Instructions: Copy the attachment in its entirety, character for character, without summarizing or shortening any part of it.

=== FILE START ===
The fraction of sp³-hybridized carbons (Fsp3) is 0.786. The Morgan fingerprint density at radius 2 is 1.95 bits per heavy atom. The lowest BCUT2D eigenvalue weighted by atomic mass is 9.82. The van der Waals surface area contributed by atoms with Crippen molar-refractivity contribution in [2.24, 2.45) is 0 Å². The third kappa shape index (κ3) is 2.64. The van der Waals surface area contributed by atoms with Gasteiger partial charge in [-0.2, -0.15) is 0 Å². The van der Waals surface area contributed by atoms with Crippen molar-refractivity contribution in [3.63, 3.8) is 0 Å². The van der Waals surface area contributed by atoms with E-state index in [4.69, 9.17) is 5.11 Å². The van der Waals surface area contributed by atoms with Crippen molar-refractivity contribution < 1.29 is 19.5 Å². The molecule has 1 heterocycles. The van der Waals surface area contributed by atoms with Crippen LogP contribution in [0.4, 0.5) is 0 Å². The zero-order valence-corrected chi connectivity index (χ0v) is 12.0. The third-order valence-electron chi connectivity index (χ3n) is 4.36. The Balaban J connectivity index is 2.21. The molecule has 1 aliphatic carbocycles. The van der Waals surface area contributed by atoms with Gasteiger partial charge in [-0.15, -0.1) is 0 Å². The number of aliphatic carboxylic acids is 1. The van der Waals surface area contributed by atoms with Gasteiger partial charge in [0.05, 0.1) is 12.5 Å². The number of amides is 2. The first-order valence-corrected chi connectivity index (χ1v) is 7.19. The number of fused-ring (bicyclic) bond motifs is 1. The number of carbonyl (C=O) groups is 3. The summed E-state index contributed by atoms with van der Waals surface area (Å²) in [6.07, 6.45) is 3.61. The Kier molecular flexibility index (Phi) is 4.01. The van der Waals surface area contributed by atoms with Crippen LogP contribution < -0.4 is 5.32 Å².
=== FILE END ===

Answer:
The fraction of sp³-hybridized carbons (Fsp3) is 0.786. The Morgan fingerprint density at radius 2 is 1.95 bits per heavy atom. The lowest BCUT2D eigenvalue weighted by atomic mass is 9.82. The van der Waals surface area contributed by atoms with Crippen molar-refractivity contribution in [2.24, 2.45) is 0 Å². The third kappa shape index (κ3) is 2.64. The van der Waals surface area contributed by atoms with Gasteiger partial charge in [-0.2, -0.15) is 0 Å². The van der Waals surface area contributed by atoms with Crippen molar-refractivity contribution in [3.63, 3.8) is 0 Å². The van der Waals surface area contributed by atoms with E-state index in [4.69, 9.17) is 5.11 Å². The van der Waals surface area contributed by atoms with Crippen molar-refractivity contribution < 1.29 is 19.5 Å². The molecule has 1 heterocycles. The van der Waals surface area contributed by atoms with Crippen LogP contribution in [0.4, 0.5) is 0 Å². The zero-order valence-corrected chi connectivity index (χ0v) is 12.0. The third-order valence-electron chi connectivity index (χ3n) is 4.36. The Balaban J connectivity index is 2.21. The molecule has 1 aliphatic carbocycles. The van der Waals surface area contributed by atoms with Gasteiger partial charge in [-0.15, -0.1) is 0 Å². The number of aliphatic carboxylic acids is 1. The van der Waals surface area contributed by atoms with Gasteiger partial charge in [0.05, 0.1) is 12.5 Å². The number of amides is 2. The first-order valence-corrected chi connectivity index (χ1v) is 7.19. The number of fused-ring (bicyclic) bond motifs is 1. The number of carbonyl (C=O) groups is 3. The summed E-state index contributed by atoms with van der Waals surface area (Å²) in [6.07, 6.45) is 3.61. The Kier molecular flexibility index (Phi) is 4.01. The van der Waals surface area contributed by atoms with Crippen LogP contribution < -0.4 is 5.32 Å².